Duane Barry is an astounding episode of television when it comes to this, in both its simplicity and its potency. Even shorn of the other episodes in this story arc, the hostage situation here serves to lead us into an exploration of trauma and the re-visitation of childhood horror build on in future episodes, and as both Mulder and Scully grapple with the weight of family action and responsibility, the past weighing on the conscience of the present. The past becomes an alien, a horrible parasite as much as a source of comfort, and the disorienting, dehumanising process of abduction is mirrored in the unveiling of truth as falsehood, of their own subjectivity as a lie. The show is at its best when shifting around the co-ordinates of what natural or real implies, whether it’s in the form of the episode humbug, something of a love letter to outsiders and freaks and a genuinely funny outing, or the constant questioning of beliefs and knowledge. “The truth is out there” we are assured at the beginning of nearly every episode, and yet the meaning of this remains consistently obscured, whether we are talking about the truth of conspiracy, the truth that lies behind the closed doors of power, or the truth of what is scientifically verifiable, a naturalistic truth.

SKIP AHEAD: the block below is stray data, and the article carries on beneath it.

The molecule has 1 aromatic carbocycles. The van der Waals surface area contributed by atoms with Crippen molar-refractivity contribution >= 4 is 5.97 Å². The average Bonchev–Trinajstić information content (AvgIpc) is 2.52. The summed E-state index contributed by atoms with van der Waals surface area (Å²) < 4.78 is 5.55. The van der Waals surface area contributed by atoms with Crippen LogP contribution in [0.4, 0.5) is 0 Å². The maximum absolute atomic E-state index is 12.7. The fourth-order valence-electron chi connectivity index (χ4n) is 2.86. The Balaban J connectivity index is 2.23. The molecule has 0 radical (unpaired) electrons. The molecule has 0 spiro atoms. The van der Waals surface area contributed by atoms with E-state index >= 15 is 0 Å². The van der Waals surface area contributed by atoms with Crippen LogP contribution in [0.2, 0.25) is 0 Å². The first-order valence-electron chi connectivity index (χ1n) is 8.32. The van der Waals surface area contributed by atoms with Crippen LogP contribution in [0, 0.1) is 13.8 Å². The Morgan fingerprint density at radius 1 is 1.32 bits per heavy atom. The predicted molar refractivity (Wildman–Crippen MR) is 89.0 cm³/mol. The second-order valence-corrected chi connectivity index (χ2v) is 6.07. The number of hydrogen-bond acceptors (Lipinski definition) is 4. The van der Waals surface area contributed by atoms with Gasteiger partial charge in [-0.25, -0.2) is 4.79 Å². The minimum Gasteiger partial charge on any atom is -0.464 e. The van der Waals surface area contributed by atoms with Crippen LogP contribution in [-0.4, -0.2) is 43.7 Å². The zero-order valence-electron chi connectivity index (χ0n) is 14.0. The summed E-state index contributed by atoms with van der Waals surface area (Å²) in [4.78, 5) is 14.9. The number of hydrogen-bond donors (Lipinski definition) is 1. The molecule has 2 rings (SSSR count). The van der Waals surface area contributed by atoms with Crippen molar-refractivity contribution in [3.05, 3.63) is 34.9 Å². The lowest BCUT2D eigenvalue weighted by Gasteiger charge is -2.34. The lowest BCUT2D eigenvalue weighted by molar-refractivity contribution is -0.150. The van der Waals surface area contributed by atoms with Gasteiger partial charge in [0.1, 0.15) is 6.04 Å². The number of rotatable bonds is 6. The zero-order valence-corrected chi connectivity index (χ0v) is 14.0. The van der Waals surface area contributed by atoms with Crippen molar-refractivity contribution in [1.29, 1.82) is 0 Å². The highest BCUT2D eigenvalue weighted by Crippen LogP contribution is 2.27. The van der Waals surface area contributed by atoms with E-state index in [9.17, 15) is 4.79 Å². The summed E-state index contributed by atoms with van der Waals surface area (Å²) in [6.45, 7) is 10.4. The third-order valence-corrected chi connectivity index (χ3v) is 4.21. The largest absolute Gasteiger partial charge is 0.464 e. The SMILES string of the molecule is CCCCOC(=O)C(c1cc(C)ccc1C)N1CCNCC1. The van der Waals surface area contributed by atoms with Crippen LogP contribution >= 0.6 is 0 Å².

Part of this ambiguity in the x-files, partly facilitated and necessary to the set-up of the show, reminds me, though it is a very different piece of work, of the ambiguity of Twin Peaks, which in its case ended up leading to its own demise. The previously mentioned X-Files episode 3 feels so off precisely because, with Scully briefly out of the picture both Mulder as a character and the writing of the show seem to be spinning off their axis, unsure of where to go. In the case of Twin Peaks, this was a far more extensive sensation, coming to bear after the unveiling of the killer around halfway through the second season [the episode itself a masterstroke of uncoupled horror that shouldn’t be overlooked]. The central conceit of the show done away with, many of the plot-lines thereafter feel like Peaks desperately trying to find new land, rediscover itself somehow, resulting in some of the only moments where the show feels hackneyed and weightless in tone. There are some hits here and there but many of the new characters read more like straightforward and played out caricatures than anything prior. The irony here is that it’s leading up to the shows final moments, and its infamous cliffhanger, that it becomes wholly compelling again. While the show had failed again and again trying to right itself, introduce such quaint oddities ascoherent narratives”, it was with its final lurch into untrammelled, fractured and abstract structure that it went somewhere again.